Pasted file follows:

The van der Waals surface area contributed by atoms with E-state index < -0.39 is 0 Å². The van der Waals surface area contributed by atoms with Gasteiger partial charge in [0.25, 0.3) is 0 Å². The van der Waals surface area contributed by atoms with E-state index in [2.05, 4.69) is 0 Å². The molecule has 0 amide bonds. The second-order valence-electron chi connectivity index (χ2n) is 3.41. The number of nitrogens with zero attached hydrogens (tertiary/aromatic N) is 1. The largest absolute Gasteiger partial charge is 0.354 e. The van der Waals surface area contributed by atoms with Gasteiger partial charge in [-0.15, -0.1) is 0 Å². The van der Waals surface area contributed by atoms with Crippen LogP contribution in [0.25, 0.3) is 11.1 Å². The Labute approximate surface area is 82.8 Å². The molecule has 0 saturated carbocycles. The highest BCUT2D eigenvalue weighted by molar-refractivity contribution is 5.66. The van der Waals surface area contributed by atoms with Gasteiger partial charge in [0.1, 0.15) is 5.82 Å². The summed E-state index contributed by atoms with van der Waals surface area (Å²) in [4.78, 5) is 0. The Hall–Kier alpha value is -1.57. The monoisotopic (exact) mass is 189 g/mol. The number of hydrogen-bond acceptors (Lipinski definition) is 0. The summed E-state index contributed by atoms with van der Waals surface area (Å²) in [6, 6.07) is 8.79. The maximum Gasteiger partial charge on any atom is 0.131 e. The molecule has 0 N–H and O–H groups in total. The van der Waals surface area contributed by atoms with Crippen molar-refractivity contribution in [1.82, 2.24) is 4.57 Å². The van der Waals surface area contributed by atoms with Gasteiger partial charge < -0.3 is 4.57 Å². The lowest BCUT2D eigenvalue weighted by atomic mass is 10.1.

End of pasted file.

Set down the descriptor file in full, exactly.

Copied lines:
The van der Waals surface area contributed by atoms with E-state index < -0.39 is 0 Å². The van der Waals surface area contributed by atoms with Gasteiger partial charge in [0.25, 0.3) is 0 Å². The van der Waals surface area contributed by atoms with E-state index in [2.05, 4.69) is 0 Å². The molecule has 0 amide bonds. The second-order valence-electron chi connectivity index (χ2n) is 3.41. The number of nitrogens with zero attached hydrogens (tertiary/aromatic N) is 1. The largest absolute Gasteiger partial charge is 0.354 e. The van der Waals surface area contributed by atoms with Gasteiger partial charge in [-0.15, -0.1) is 0 Å². The van der Waals surface area contributed by atoms with Crippen LogP contribution in [0.25, 0.3) is 11.1 Å². The Labute approximate surface area is 82.8 Å². The molecule has 0 saturated carbocycles. The highest BCUT2D eigenvalue weighted by molar-refractivity contribution is 5.66. The van der Waals surface area contributed by atoms with Gasteiger partial charge in [0.1, 0.15) is 5.82 Å². The summed E-state index contributed by atoms with van der Waals surface area (Å²) in [4.78, 5) is 0. The Hall–Kier alpha value is -1.57. The monoisotopic (exact) mass is 189 g/mol. The number of hydrogen-bond acceptors (Lipinski definition) is 0. The summed E-state index contributed by atoms with van der Waals surface area (Å²) in [6, 6.07) is 8.79. The maximum Gasteiger partial charge on any atom is 0.131 e. The molecule has 0 N–H and O–H groups in total. The van der Waals surface area contributed by atoms with Crippen molar-refractivity contribution in [1.82, 2.24) is 4.57 Å². The van der Waals surface area contributed by atoms with Gasteiger partial charge < -0.3 is 4.57 Å². The lowest BCUT2D eigenvalue weighted by atomic mass is 10.1.